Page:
Like little sermons from the Mount, the conventional economic wisdom of the day is spewed forth by politicians, economists, columnists and others.

The more we hear some of these apparent verities repeated -- like the word "students" applied to the terrorists holding the American Embassy in Tehran -- the more our subconscious minds accept them without challenge.

One favorite is this: gasoline rationing would be the worst way to try to solve the energy crisis. After all, it was a colossal failure in World War II.

In fact, gasoline rationing was quite effective in World War II, although some other rationing programs -- such as sugar -- were less successful. There is little doubt that with the present availability of computers (as Washington energy consultant Joseph Lerner observed), gasoline rationing could be made to work smoothly.

A coupon-rationing system costing about $2 billion to operate could cut consumption about 1.5 million barrels a day, worth over $14 billion annually at prospective prices for imported oil.

To save that much gasoline through the pricing mechanism would require a new tax of about $1.50 a gallon, creating an obvious and horrendous new wave of inflation. But a tax of that magnitude would also involve a rebate system of around $130 billion -- not only just as complex as rationing, but an open invitation to special interests of all sorts to latch onto a piece of the action.

If the president, Congress and the American people are serious about the need to depend less on OPEC, in the end they will have to tolerate rationing -- or at a minimum, some form of combined gasoline rationing and higher pricers. That won't be the end of the world.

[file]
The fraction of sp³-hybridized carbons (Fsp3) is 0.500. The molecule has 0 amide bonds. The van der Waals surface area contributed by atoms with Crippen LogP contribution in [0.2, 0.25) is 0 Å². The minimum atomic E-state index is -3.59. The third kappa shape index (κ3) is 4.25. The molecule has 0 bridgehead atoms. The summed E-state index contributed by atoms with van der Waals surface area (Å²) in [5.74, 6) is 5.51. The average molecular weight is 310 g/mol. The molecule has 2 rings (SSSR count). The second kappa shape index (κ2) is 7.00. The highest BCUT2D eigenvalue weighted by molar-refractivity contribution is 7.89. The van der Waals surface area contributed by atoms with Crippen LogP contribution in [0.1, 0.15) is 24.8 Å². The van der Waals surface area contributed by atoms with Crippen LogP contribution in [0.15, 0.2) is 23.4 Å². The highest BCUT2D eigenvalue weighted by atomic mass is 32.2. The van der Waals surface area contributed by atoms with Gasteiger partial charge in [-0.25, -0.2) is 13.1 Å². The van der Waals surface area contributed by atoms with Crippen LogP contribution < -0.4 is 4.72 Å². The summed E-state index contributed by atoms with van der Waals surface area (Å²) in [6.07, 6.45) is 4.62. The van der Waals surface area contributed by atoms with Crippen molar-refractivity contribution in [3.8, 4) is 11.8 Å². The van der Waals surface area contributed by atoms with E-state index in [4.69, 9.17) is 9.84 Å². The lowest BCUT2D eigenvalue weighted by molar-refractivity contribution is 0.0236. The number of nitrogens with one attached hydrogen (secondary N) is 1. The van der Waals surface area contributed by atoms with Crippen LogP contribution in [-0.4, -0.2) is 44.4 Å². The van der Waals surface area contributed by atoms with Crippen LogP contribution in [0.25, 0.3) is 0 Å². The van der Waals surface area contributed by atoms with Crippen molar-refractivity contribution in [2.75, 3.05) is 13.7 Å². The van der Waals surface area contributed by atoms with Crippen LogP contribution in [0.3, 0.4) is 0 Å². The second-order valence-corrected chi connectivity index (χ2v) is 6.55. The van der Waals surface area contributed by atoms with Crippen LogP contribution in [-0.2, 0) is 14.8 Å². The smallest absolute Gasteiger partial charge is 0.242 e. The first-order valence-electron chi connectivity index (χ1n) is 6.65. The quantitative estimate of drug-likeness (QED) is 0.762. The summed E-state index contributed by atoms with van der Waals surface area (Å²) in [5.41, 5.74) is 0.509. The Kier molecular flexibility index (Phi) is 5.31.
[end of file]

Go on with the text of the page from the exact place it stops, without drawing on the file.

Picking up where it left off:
The next "factual" declaration accepted uncritically is this: economic warfare against Iran won't hurt that country very much and, in any event, it would be immoral to bar shipments of food.

It is true that U.S. exports to Iran have already dwindled from a recent average of about $3 billion a year to less than $1 billion this year, mostly food. And it is true that embargoes are most effective when done in concert with other nations.

But despite the suggestion that if we cut off pharmaceuticals, drugs and food to Iran, others will step in to plug the gap, this is easier said than done. For example, Iran used to buy 500,000 tons of Louisiana rice. But so far -- according to a Dec. 21 dispatch from Tehran by Washington Post correspondent Stuart Auerbach -- Iran has been able to pick up only an extra 50,000 to 70,000 tons of rice from Thailand.

A reasonable reading of the situation leaves little doubt that an economic squeeze would hurt -- even if it doesn't crush -- Iran. At best, Iran would have to scrounge around and pay more to replace exports from the United States. At worst, it would come up short. A Chase Econometric analysis by Lawraence Chimerine notes that land reform programs and inadequate fertilizers are depressing crop yields in Iran. That means that food imports, which used to run 25 percent to 30 percent of consumption, are becoming even more essential.

As for the morality of barring food, it seems to me that when the Iranians took the embassy, it was an act of war, and they have to accept the responsibility for whatever innocents suffer in the wake of that act.

A third bit of obnoxious mythology is that the $3.5 billion Chrysler bail-out was needed to save 500,000 jobs. Chrysler boss Lee Iacocca may not have been a whiz this year at selling cars, but his pitch for the bail-out was super.

There are any number of cold-blooded analyses indicating that, at the very worst, allowing Chrysler to go belly-up would have cost 100,000 to 150,000 jobs within a few years. The real question is whether this bail-out, or any attempt to spoon-feed Chrysler, will do any better. It could do worse.

Industry analysts are convinced that the entire auto market will be depressed for the next couple of years and that it will be very tough for Chrysler to survive as a full-line company. Inevitably, they see Chrysler's percentage of total sales dwindling and Chrysler employees laid off. At worst, the company could go under very quickly.

What politicians at both ends of Pennsylvania Avenue were worried about, when they decided on the Chrysler bail-out, was not so much Chrysler jobs, but their own.